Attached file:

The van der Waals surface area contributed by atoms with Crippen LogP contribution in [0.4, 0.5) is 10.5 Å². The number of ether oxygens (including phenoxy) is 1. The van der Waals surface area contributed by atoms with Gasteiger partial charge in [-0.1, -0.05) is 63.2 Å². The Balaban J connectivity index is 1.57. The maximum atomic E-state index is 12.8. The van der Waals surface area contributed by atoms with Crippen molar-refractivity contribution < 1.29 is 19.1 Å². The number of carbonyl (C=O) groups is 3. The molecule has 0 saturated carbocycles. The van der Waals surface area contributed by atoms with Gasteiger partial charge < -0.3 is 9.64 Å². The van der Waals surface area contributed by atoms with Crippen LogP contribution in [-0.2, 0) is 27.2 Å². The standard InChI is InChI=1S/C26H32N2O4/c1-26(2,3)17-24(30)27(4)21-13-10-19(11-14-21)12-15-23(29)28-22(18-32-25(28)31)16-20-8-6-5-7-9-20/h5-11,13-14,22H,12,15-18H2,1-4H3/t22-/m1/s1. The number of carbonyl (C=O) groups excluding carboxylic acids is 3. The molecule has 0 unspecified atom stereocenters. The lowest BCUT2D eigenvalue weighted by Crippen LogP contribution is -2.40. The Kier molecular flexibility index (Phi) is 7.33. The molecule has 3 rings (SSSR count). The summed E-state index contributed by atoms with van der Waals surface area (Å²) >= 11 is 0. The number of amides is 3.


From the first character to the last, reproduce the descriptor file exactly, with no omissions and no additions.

The van der Waals surface area contributed by atoms with Crippen LogP contribution in [0.4, 0.5) is 10.5 Å². The number of ether oxygens (including phenoxy) is 1. The van der Waals surface area contributed by atoms with Gasteiger partial charge in [-0.1, -0.05) is 63.2 Å². The Balaban J connectivity index is 1.57. The maximum atomic E-state index is 12.8. The van der Waals surface area contributed by atoms with Crippen molar-refractivity contribution < 1.29 is 19.1 Å². The number of carbonyl (C=O) groups is 3. The molecule has 0 saturated carbocycles. The van der Waals surface area contributed by atoms with Gasteiger partial charge < -0.3 is 9.64 Å². The van der Waals surface area contributed by atoms with Crippen LogP contribution in [-0.2, 0) is 27.2 Å². The standard InChI is InChI=1S/C26H32N2O4/c1-26(2,3)17-24(30)27(4)21-13-10-19(11-14-21)12-15-23(29)28-22(18-32-25(28)31)16-20-8-6-5-7-9-20/h5-11,13-14,22H,12,15-18H2,1-4H3/t22-/m1/s1. The number of carbonyl (C=O) groups excluding carboxylic acids is 3. The molecule has 0 unspecified atom stereocenters. The lowest BCUT2D eigenvalue weighted by Crippen LogP contribution is -2.40. The Kier molecular flexibility index (Phi) is 7.33. The molecule has 3 rings (SSSR count). The summed E-state index contributed by atoms with van der Waals surface area (Å²) >= 11 is 0. The number of amides is 3.